Phelps Sr., who founded the Westboro Baptist Church in 1955, attended the Prairie Bible Institute, located in Three Hills, Alta., his daughter Shirley Phelps-Roper confirmed.
She said her father attended the evangelical institution in 1949 and 1950, according to an article posted on the Vancouver Sun website in Sept. 2013.
Nathan Phelps, who does not share his father’s and family members views and has spoken about enduring years of abuse at the hands of his father, left the family and moved to California in 1981. He eventually moved to Vancouver and later settled near Calgary. He now works as an advocate for LGBT rights.
CALGARY – Wintry weather is being blamed for a series of car crashes throughout the city on Thursday.
Although it officially became spring at 10:57 a.m. MST on March 20th – snow began to fall early in the morning, leaving city streets cold and icy.
Calgary Police say there were 95 collisions reported between 6 a.m. and 11:30 a.m., four of which involved injuries.
North of Calgary, a man died after his car left the road and ended up submerged in a creek in Airdrie.
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Man dies after car rolls into creek in Airdrie
Highway conditions deteriorate
RCMP are warning that area highways are in bad shape due to snow, wind and ice.
Road reports website Alberta 511 lists the QEII Highway as partially snow-covered from Edmonton south to the Montana border, and RCMP warn that the stretch from Red Deer to Calgary is particularity bad. Multiple collisions have been reported due to limited visibility with blowing snow and icy roads.
Alberta 511 lists the Trans-Canada Highway west of the city as snow-covered from Calgary to Canmore – and in even worse shape east of the city from Calgary to Strathmore.
Police were called to several crashes just east of Calgary due to snowy and icy highway conditions. Global News
Police were called to several crashes just east of Calgary due to snowy and icy highway conditions.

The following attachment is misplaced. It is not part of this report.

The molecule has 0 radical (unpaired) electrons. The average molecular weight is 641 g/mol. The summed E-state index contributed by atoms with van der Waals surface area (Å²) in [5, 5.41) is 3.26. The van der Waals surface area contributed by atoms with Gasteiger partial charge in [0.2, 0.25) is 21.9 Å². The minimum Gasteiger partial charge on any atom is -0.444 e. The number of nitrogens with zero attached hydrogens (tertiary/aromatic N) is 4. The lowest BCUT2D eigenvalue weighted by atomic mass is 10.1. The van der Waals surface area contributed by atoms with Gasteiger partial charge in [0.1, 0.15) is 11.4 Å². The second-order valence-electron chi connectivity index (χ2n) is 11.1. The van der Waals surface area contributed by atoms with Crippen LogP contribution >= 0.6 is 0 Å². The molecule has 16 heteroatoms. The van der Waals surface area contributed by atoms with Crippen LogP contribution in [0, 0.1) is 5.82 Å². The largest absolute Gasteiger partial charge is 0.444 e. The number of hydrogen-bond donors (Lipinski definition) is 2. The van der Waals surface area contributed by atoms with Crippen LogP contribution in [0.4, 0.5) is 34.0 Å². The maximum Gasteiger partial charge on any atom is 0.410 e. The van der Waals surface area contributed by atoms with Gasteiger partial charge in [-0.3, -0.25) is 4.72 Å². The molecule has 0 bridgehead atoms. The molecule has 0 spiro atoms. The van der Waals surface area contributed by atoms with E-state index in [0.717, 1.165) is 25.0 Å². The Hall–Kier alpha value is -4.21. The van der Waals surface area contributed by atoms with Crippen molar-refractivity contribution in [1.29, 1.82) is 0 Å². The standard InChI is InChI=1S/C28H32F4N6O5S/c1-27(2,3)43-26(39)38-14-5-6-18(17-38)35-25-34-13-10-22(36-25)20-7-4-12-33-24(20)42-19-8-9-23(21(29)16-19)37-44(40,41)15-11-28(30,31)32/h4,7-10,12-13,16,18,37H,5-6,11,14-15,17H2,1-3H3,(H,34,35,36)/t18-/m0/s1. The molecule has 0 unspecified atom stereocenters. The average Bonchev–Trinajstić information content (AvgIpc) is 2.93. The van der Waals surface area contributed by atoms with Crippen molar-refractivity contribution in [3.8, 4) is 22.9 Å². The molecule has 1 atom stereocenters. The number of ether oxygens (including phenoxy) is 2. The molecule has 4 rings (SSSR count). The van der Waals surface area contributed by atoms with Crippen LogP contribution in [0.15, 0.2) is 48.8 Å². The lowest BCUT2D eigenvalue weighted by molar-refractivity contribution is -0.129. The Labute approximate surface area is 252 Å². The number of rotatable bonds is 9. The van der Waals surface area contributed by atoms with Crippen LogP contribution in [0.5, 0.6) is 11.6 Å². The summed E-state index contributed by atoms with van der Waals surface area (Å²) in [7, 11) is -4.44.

Around 10:30 a.m., RCMP released an advisory warning drivers to steer clear of McKnight Boulevard N.E. from city limits east to Highway 9 due to a collision near Conrich,
About an hour later, RCMP released another advisory, cautioning motorists against driving on Highway 3 between Pincher Creek and Fort McLeod, saying driving conditions were “horrendous” with visibility near zero.
Calgary’s seven day weather forecast
Meteorologist Jordan Witzel anticipates about three to six centimeters of snow will fall on Thursday, with the temperature steady near -4°C.
The snowfall should continue through the evening before eventually tapering off by Friday afternoon.
On Friday – the first full day of spring – the forecasted high is a chilly -10°C.
To get your weather forecast on the go, download our Skytracker Weather App.
TORONTO – As the one-year anniversary of the fatal factory collapse in Bangladesh approaches, the creative director of Joe Fresh said the brand’s parent company remains committed to helping victims and families affected by the tragedy.
“There’s been a lot of work done with respect to that,” said Joe Mimran in an interview at Toronto’s World MasterCard Fashion Week on Wednesday.
“There’s about 40 brands that are involved, and I know about 15 of them have all committed so far.”
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Bangladesh factory collapse prompts reforms, but long-term impact uncertain
Loblaw commits financial aid to Bangladesh factory collapse victims
More than 1,100 people died in the April 24 tragedy at the illegally constructed Rana Plaza, making it the world’s worst garment industry accident. Items created for Joe Fresh were among those manufactured on-site, but a number of other clothing makers were also housed in the complex.
Last October, Joe Fresh brand owner Loblaw Companies Ltd. said it would provide short-term financial support to all workers or dependents of New Wave Style (which produced Joe Fresh items) and planned to join with British retailer Primark to provide financial assistance to workers of all retailers in the factory plaza.
Bob Chant, senior vice-president of corporate affairs and communications for Loblaw, told The Canadian Press in an interview last December that the company was proceeding with short-term compensation plans and had plans for long-term compensation as well.
Loblaw has also contributed $1 million to Save the Children Bangladesh and the Centre for Rehabilitation of the Paralysed, in support of programming for workers in the garment industry.
The company also joined several retailers in signing a pact to improve fire and building safety in Bangladesh. The agreement requires that the companies conduct independent safety inspections, make their reports on factory conditions public and cover the costs for needed repairs.